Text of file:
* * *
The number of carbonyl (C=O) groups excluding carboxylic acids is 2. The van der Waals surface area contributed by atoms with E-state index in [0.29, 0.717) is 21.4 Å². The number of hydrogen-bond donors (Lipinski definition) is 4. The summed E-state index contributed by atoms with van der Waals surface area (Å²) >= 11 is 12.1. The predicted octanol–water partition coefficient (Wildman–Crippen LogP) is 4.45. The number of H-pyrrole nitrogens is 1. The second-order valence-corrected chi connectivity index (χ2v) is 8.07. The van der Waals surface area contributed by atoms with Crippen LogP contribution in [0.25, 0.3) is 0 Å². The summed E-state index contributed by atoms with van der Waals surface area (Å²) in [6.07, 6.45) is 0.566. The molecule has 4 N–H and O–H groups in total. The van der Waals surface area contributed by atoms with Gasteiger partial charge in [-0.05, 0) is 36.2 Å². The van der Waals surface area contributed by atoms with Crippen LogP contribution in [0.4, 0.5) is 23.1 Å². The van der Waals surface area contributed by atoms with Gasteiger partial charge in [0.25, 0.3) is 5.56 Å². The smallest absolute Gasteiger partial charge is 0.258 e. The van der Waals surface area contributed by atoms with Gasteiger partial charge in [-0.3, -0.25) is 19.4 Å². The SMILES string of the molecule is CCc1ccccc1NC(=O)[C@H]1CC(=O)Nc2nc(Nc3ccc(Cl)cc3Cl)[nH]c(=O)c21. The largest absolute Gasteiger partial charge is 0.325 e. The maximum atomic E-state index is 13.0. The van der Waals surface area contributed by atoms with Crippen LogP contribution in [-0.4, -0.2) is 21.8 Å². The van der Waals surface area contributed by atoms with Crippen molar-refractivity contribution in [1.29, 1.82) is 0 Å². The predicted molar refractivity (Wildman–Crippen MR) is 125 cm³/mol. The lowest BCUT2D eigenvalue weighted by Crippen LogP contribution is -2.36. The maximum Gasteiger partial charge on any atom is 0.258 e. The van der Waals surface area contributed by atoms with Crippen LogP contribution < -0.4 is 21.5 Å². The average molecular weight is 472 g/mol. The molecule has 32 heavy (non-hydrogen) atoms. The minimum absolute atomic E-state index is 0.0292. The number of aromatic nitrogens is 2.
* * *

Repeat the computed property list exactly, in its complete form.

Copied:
The number of carbonyl (C=O) groups excluding carboxylic acids is 2. The van der Waals surface area contributed by atoms with E-state index in [0.29, 0.717) is 21.4 Å². The number of hydrogen-bond donors (Lipinski definition) is 4. The summed E-state index contributed by atoms with van der Waals surface area (Å²) >= 11 is 12.1. The predicted octanol–water partition coefficient (Wildman–Crippen LogP) is 4.45. The number of H-pyrrole nitrogens is 1. The second-order valence-corrected chi connectivity index (χ2v) is 8.07. The van der Waals surface area contributed by atoms with Crippen LogP contribution in [0.25, 0.3) is 0 Å². The summed E-state index contributed by atoms with van der Waals surface area (Å²) in [6.07, 6.45) is 0.566. The molecule has 4 N–H and O–H groups in total. The van der Waals surface area contributed by atoms with Gasteiger partial charge in [-0.05, 0) is 36.2 Å². The van der Waals surface area contributed by atoms with Crippen LogP contribution in [0.4, 0.5) is 23.1 Å². The van der Waals surface area contributed by atoms with Gasteiger partial charge in [0.25, 0.3) is 5.56 Å². The smallest absolute Gasteiger partial charge is 0.258 e. The van der Waals surface area contributed by atoms with Gasteiger partial charge in [-0.3, -0.25) is 19.4 Å². The SMILES string of the molecule is CCc1ccccc1NC(=O)[C@H]1CC(=O)Nc2nc(Nc3ccc(Cl)cc3Cl)[nH]c(=O)c21. The largest absolute Gasteiger partial charge is 0.325 e. The maximum atomic E-state index is 13.0. The van der Waals surface area contributed by atoms with Crippen LogP contribution in [-0.4, -0.2) is 21.8 Å². The van der Waals surface area contributed by atoms with Crippen molar-refractivity contribution in [1.29, 1.82) is 0 Å². The predicted molar refractivity (Wildman–Crippen MR) is 125 cm³/mol. The lowest BCUT2D eigenvalue weighted by Crippen LogP contribution is -2.36. The maximum Gasteiger partial charge on any atom is 0.258 e. The van der Waals surface area contributed by atoms with Crippen LogP contribution < -0.4 is 21.5 Å². The average molecular weight is 472 g/mol. The molecule has 32 heavy (non-hydrogen) atoms. The minimum absolute atomic E-state index is 0.0292. The number of aromatic nitrogens is 2.